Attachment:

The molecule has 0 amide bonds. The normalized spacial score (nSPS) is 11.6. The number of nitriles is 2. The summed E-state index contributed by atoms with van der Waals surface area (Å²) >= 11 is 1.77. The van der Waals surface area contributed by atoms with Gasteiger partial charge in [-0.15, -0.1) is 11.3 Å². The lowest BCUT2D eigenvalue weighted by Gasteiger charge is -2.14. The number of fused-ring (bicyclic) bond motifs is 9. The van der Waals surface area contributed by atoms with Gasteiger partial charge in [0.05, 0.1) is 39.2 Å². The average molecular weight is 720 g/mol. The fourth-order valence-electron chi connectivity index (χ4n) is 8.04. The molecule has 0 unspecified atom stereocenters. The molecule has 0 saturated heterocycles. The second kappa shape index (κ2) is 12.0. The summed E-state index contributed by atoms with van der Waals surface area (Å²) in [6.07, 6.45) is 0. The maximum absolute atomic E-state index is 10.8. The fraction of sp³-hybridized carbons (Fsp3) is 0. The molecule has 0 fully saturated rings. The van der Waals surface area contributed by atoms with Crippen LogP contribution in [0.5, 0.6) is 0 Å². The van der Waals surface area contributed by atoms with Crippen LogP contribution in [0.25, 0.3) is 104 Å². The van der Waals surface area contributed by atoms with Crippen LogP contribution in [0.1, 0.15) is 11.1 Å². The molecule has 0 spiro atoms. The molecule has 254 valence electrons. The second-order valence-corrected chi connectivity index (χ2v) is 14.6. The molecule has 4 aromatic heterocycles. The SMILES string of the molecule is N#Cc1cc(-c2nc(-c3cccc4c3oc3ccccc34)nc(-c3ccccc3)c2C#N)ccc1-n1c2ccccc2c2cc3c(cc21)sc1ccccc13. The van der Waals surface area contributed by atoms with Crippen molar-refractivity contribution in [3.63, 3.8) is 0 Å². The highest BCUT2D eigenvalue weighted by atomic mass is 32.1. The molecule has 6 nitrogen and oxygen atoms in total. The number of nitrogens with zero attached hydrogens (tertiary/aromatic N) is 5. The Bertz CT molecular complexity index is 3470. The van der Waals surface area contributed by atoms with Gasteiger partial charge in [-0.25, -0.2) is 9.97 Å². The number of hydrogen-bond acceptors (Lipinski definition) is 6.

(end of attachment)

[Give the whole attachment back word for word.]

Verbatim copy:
The molecule has 0 amide bonds. The normalized spacial score (nSPS) is 11.6. The number of nitriles is 2. The summed E-state index contributed by atoms with van der Waals surface area (Å²) >= 11 is 1.77. The van der Waals surface area contributed by atoms with Gasteiger partial charge in [-0.15, -0.1) is 11.3 Å². The lowest BCUT2D eigenvalue weighted by Gasteiger charge is -2.14. The number of fused-ring (bicyclic) bond motifs is 9. The van der Waals surface area contributed by atoms with Gasteiger partial charge in [0.05, 0.1) is 39.2 Å². The average molecular weight is 720 g/mol. The fourth-order valence-electron chi connectivity index (χ4n) is 8.04. The molecule has 0 unspecified atom stereocenters. The molecule has 0 saturated heterocycles. The second kappa shape index (κ2) is 12.0. The summed E-state index contributed by atoms with van der Waals surface area (Å²) in [6.07, 6.45) is 0. The maximum absolute atomic E-state index is 10.8. The fraction of sp³-hybridized carbons (Fsp3) is 0. The molecule has 0 fully saturated rings. The van der Waals surface area contributed by atoms with Crippen LogP contribution in [0.5, 0.6) is 0 Å². The van der Waals surface area contributed by atoms with Crippen LogP contribution in [0.25, 0.3) is 104 Å². The van der Waals surface area contributed by atoms with Crippen LogP contribution in [0.1, 0.15) is 11.1 Å². The molecule has 0 spiro atoms. The molecule has 254 valence electrons. The second-order valence-corrected chi connectivity index (χ2v) is 14.6. The molecule has 4 aromatic heterocycles. The SMILES string of the molecule is N#Cc1cc(-c2nc(-c3cccc4c3oc3ccccc34)nc(-c3ccccc3)c2C#N)ccc1-n1c2ccccc2c2cc3c(cc21)sc1ccccc13. The van der Waals surface area contributed by atoms with Crippen molar-refractivity contribution in [3.63, 3.8) is 0 Å². The highest BCUT2D eigenvalue weighted by atomic mass is 32.1. The molecule has 6 nitrogen and oxygen atoms in total. The number of nitrogens with zero attached hydrogens (tertiary/aromatic N) is 5. The Bertz CT molecular complexity index is 3470. The van der Waals surface area contributed by atoms with Gasteiger partial charge in [-0.25, -0.2) is 9.97 Å². The number of hydrogen-bond acceptors (Lipinski definition) is 6.